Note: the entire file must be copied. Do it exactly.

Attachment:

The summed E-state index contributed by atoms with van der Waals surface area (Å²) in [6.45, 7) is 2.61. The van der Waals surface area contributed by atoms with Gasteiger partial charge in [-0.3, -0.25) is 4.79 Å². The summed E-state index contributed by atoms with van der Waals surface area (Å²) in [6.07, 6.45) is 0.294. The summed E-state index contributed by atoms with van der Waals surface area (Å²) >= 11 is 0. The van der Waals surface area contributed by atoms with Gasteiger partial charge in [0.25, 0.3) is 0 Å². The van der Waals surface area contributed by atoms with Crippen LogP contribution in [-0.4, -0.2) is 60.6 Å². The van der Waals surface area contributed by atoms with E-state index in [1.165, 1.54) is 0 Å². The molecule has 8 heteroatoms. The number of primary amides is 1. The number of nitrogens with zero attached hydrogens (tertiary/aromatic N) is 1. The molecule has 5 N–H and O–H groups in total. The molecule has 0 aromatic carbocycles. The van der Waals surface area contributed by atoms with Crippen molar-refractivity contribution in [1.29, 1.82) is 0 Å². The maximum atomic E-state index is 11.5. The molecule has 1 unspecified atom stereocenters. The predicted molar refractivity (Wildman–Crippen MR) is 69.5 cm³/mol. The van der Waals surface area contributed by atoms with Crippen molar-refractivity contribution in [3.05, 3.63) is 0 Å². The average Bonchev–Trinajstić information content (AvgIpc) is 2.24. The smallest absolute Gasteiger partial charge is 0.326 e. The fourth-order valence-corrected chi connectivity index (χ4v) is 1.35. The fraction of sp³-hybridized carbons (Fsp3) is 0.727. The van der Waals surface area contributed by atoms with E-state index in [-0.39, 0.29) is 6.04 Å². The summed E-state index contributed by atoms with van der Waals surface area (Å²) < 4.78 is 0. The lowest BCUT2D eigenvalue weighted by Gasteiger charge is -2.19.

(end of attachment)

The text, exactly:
The summed E-state index contributed by atoms with van der Waals surface area (Å²) in [6.45, 7) is 2.61. The van der Waals surface area contributed by atoms with Gasteiger partial charge in [-0.3, -0.25) is 4.79 Å². The summed E-state index contributed by atoms with van der Waals surface area (Å²) in [6.07, 6.45) is 0.294. The summed E-state index contributed by atoms with van der Waals surface area (Å²) >= 11 is 0. The van der Waals surface area contributed by atoms with Gasteiger partial charge in [0.25, 0.3) is 0 Å². The van der Waals surface area contributed by atoms with Crippen LogP contribution in [-0.4, -0.2) is 60.6 Å². The van der Waals surface area contributed by atoms with E-state index in [1.165, 1.54) is 0 Å². The molecule has 8 heteroatoms. The number of primary amides is 1. The number of nitrogens with zero attached hydrogens (tertiary/aromatic N) is 1. The molecule has 5 N–H and O–H groups in total. The molecule has 0 aromatic carbocycles. The van der Waals surface area contributed by atoms with Crippen molar-refractivity contribution in [1.29, 1.82) is 0 Å². The maximum atomic E-state index is 11.5. The molecule has 1 unspecified atom stereocenters. The predicted molar refractivity (Wildman–Crippen MR) is 69.5 cm³/mol. The van der Waals surface area contributed by atoms with Crippen molar-refractivity contribution in [3.05, 3.63) is 0 Å². The average Bonchev–Trinajstić information content (AvgIpc) is 2.24. The smallest absolute Gasteiger partial charge is 0.326 e. The fourth-order valence-corrected chi connectivity index (χ4v) is 1.35. The fraction of sp³-hybridized carbons (Fsp3) is 0.727. The van der Waals surface area contributed by atoms with E-state index in [-0.39, 0.29) is 6.04 Å². The summed E-state index contributed by atoms with van der Waals surface area (Å²) < 4.78 is 0. The lowest BCUT2D eigenvalue weighted by Gasteiger charge is -2.19.